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Chris Double has announced a build of the Self VM for x86 Android. No GUI yet and only x86:

For several components of Self, it is necessary to have a few bits of assembly. For example, executing a method compiled by the JIT-compiler requires a small stub, named EnterSelf. About 5 % of Self’s codebase is written in assembler, mostly AT&T style.

As you remember, the two main compilers I use to build Self are gcc and clang. Using gcc is no problem, it also has been tested and used for years with Self. However, clang turned out to be troublesome.

## Background: Assembling with gcc

While gcc until 4.2 was a (relatively) cross-platform operating thing, it always relayed on platform-specific assemblers or the GNU assembler gas (or as).

If you happen to use a Linux Distribution, try to run

$as -v </dev/null For the Ubuntu box I use I get GNU assembler version 2.22 (x86_64-linux-gnu) using BFD ↩ version (GNU Binutils for Ubuntu) 2.22  and for the Fedora box it is GNU assembler version 2.22.52.0.1 (x86_64-redhat-linux) ↩ using BFD version version 2.22.52.0.1-10.fc17 20120131 Now go and try it on your Mac. You will get something like Apple Inc version cctools-822, GNU assembler version 1.38 with varying values for the cctools version. The “GNU assembler version”, however, will stay the same: 1.381 You see, there is at least one major version difference between the assemblers. The Apple assembler even isn’t an actual GNU assembler but merely supports the version 1 syntax of GNU as. This divergence has been the case for a long time and in Self’s codebase you find abstractions to cope for exactly these divergences: • On Linux, use syntax features of GNU as v2 • On Mac OS X, use syntax features of GNU as v1 ## Self Assembler Code There is one very important assembly function already mentioned: EnterSelf. This function, besides entering compiled code, has the responsibility to serve as data; to provide references to certain addresses of code in the Self VM2,3: start_exported_function firstSelfFrame_returnPC jmp_label send_desc_end .long 0 jmp_label contNLR // … .long 0 .long 0 .long 0 .long 20 Without going too much into details, the Self VM code expects the 0x14 (the .long 20) at the 26th byte after the label. Now the difficulty: the send_desc_end label follows immediately after the code just given. Hence, most assemblers—when using a normal jmp instruction—will generate a short jump, resulting in our 0x14 being placed at the 23rd instead of the 26th byte. The effect is that our compiled VM crashes as soon as it tries to enter Self compiled code. To alleviate this, the jmp_label macro is defined in a way that the resulting jump is always to a 32bit address. Disregarding a syntax change in Apples assembler around 2007, jmp_label on OS X is a simple jump, which always is handled with 32bit addresses. Original Self New version .macro jmp_label MACRO(jmp_label, label) ↩ // jump to label with four bytes for label jmp$0                       jmp \$0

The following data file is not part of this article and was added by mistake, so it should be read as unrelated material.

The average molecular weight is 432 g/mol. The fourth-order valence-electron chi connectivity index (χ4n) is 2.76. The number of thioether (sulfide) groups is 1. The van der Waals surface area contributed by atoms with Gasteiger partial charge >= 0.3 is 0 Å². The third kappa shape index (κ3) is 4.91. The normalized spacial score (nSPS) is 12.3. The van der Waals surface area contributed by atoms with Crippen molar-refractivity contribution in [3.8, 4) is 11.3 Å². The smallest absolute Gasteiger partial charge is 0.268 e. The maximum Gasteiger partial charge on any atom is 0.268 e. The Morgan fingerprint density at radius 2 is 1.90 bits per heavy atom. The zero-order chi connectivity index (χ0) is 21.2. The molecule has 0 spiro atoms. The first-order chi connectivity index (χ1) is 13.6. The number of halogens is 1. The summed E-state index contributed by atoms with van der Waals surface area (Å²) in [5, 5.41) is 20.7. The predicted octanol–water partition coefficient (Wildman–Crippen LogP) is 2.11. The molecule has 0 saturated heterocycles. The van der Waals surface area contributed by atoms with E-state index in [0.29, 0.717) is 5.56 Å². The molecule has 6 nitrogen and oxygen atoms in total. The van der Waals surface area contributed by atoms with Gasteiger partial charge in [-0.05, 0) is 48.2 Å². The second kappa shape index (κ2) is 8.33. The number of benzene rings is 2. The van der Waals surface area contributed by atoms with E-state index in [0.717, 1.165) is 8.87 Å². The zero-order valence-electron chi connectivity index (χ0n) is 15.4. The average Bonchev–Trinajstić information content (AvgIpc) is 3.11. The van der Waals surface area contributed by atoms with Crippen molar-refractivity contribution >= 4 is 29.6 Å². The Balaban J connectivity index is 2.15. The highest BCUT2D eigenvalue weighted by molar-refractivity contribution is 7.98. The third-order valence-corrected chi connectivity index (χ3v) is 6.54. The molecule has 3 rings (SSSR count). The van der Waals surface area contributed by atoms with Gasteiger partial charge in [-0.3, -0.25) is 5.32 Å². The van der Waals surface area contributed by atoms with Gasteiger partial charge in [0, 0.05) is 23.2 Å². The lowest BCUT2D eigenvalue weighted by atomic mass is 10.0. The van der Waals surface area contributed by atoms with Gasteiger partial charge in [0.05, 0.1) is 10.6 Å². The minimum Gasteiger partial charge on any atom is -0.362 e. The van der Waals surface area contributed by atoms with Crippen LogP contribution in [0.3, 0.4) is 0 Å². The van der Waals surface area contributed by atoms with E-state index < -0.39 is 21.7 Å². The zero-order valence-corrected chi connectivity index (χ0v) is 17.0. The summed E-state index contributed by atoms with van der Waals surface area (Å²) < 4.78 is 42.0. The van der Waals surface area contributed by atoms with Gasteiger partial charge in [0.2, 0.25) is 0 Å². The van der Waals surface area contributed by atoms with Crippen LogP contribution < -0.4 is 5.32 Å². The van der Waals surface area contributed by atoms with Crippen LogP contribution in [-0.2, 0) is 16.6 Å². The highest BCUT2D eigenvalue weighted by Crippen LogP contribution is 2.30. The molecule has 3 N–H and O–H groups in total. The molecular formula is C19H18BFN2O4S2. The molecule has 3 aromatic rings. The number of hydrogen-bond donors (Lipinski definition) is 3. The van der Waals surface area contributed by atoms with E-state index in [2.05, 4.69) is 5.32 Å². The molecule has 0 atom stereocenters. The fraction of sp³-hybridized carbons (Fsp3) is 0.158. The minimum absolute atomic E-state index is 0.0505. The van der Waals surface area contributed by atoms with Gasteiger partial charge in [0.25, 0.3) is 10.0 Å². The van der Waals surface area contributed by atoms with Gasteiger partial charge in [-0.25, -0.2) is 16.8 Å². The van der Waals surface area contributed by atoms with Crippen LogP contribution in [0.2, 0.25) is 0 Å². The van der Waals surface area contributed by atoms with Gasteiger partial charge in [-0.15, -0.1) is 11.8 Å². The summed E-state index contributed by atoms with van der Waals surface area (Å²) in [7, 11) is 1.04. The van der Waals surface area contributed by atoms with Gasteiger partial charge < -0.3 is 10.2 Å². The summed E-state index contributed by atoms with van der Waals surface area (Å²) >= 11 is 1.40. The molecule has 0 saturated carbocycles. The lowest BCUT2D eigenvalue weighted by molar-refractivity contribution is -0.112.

.endmacro                    ENDMACRO

On Linux, however, we work around the generated “short” jump by introducing a global label, which forces relocation.

Original Self                        New version

.macro jmp_label label               MACRO(jmp_label, label)
.globl \label ↩                    .globl \label ↩
// force 32-bits for the label     // force 32-bits for the label
jmp \label                         jmp \label
.endm                                ENDMACRO

That way, the structure of firstSelfFrame_returnPC is retained on both platforms.

## Clang’s Integrated Assembler

Clang aims to be a drop-in replacement for gcc under nearly any circumstances. It is, however, supported the most by the FreeBSD and Apple communities. And the latter fact seems to leak through.

On OS X, you won’t notice any difference. Using the integrated assembler of clang is just the same as using assembly with gcc. This also holds for the generation of jumps. However, running clang on Linux turns out to be surprising. After some elaboration, it turns out that the internal assembler of clang mimics just the Apple assembler with its GNU as 1.38 compatibility.

The effect of this is that the abstractions in the Self codebase for different assemblers had to be adjusted to differentiate between OS X, Linux with gcc and Linux with clang. Yet, this did not suffice. Our jmp_label macro seemed not to work for firstSelfFrame_returnPC on Linux with clang,

• neither using a simple jmp as on OS X,
• nor forcing the label to be global as on Linux with gcc.

Either way, clang insisted on generating a “short” jump, which is encoded in only two bytes instead of five bytes for the other cases. I tried other different ways of forcing a 32 bit address jump, but to no avail.

## Solution?